Here’s a Tip: Don’t Let Restaurants Steal Yours

The restaurant industry is known for stealing hard-earned tips from its employees. This practice has been going on for years, yet it continues to be a paramount issue in the industry. As a restaurant employee, you may have asked yourself the following question because you have seen it done time and time again: Can my manager take my tip? Am I obligated to pay for a walked tab? Do I have to share my tip with cooks? The answer to all of these questions is likely no.

Tips are the primary source of income for many employees in the restaurant industry. Thus, tipped employees heavily depend on these tips in order to live and provide for their families. Understanding the value of tips, both federal and state laws have been established to protect the wages for working employees.

In Texas, tipped employees are those who customarily and regularly received more than $20 per month in tips. These employees often include waiters/waitresses and bartenders. Generally speaking, cooks, dishwashers, and maintenance personnel are not considered tipped employees. Regardless if an employee receives tips, an employer must ensure that employees are paid the $7.25 minimum wage.

Employers are allowed to pay tipped employees less than the $7.25 minimum wage if the employer provides proper notice to tipped employees as a tip credit. Notice is deemed proper if it satisfies section 3(m) of the Fair Labor Standards Act by stating (1) the amount of cash wage the employer is paying a tipped employee, which must be at least $2.13 per hour; (2) the additional amount claimed by the employer as a tip credit, which cannot exceed $5.12 (the difference between the minimum required cash wage of $2.13 and the current minimum wage of $7.25); (3) the tip credit claimed by the employer cannot exceed the amount of tips actually received by the tipped employee; (4) that all tips received by the tipped employee are to be retained by the employee except for a valid tip pooling arrangement limited to employees who customarily and regularly receive tips; and (5) that the tip credit will not apply to any tipped employee unless the employee has been informed of these tip credit provisions.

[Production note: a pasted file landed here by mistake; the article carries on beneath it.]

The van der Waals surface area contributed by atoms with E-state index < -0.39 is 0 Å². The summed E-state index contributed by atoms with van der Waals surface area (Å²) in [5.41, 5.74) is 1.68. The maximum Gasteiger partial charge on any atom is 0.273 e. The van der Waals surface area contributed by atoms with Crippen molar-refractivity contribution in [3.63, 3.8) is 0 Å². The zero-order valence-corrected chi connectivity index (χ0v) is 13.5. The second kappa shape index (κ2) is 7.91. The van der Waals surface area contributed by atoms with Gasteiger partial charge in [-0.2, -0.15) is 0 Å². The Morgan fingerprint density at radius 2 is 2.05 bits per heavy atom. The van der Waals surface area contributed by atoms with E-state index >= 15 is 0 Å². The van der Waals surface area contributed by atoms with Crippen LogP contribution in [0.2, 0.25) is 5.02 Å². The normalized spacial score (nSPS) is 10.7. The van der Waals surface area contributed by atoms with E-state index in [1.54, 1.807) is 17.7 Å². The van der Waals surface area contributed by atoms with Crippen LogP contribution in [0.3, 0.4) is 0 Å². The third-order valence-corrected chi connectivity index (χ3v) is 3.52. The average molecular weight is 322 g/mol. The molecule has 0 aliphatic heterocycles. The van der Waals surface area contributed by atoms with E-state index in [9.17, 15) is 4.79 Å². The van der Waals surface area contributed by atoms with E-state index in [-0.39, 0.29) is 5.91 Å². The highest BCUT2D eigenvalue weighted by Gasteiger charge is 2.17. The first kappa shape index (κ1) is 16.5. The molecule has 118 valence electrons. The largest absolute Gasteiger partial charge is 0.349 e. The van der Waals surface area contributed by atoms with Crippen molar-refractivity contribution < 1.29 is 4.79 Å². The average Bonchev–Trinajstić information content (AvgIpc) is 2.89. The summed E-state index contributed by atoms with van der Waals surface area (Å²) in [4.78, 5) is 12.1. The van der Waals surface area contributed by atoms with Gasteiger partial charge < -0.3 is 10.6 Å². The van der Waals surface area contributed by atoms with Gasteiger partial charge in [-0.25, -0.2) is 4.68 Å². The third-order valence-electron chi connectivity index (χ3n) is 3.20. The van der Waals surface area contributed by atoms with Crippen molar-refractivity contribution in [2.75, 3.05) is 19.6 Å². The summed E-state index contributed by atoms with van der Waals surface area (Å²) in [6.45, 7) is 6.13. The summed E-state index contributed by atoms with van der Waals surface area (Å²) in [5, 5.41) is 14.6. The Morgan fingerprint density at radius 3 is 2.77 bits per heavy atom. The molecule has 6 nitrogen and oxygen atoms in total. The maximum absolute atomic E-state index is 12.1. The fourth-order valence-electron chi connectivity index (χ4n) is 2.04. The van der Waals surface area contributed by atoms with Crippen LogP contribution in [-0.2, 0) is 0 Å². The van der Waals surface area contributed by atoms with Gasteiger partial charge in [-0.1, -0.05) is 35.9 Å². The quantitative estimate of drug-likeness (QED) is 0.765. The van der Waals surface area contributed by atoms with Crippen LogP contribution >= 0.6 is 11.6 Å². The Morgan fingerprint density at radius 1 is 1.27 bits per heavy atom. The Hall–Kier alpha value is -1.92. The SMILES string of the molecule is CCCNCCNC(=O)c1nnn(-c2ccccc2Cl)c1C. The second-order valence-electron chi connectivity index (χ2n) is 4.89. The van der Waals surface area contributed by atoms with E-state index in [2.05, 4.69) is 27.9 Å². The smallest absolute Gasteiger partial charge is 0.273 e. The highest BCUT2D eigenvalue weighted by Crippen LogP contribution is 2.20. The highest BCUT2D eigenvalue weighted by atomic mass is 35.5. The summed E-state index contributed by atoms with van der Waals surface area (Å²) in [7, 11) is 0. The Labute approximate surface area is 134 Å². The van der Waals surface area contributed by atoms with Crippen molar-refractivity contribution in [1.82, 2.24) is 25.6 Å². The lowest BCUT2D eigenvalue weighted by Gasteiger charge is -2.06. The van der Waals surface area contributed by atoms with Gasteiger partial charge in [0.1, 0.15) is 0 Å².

If proper notice has been given, an employer can pay a tipped employee as little as $2.13 per hour so long as the employee is making at least $5.12 per hour in tips. If employee does not make at least $5.12 per hour in tips to meet the minimum wage requirement, then the employer must make up the difference. You may be wondering what is the big deal if employers have to make up the difference. The big deal occurs when employers fail to uphold its responsibility to ensure that employees are paid the minimum wage, all tips are properly accounted for, and the earned tips have made it to the tipped employees. Put simply, it is ultimately the employer’s responsibility to make sure that employees are paid the minimum wage and receive all their tips.

Under both federal and state law, a tipped-employee must receive all tips he or she earns unless there is a valid tip pool. A tip pool occurs when tipped employees (individuals who normally and customarily receive tips) put all their tips together and split them among themselves. In Texas, employers are allowed to have employees join a mandatory tip pool. It is important to note that only tipped employees can participate in any tip pool, whether it is required or not. If a tip pool is created, non-tipped employees such as cooks, managers, owners, and maintenance personnel should not participate.

If there’s no tip pool, a tipped-employee is not required to give up any of his or her tip. In other words, if a percentage of a tip is not going into a tip pool, an employee does not have to use the tip to pay a service fee or walked tab. In fact, it is illegal for an employer to require an employee to pay such expenses.

Here’s my tip: If you believe that you have not received all of your tips, you are being paid less than the minimum wage, or tips are being taken to pay non-tipped employees or walked tabs, you should consult one of our Dallas Employment Attorneys. We are committed to making sure that you fairly and justly compensated for the work you perform.

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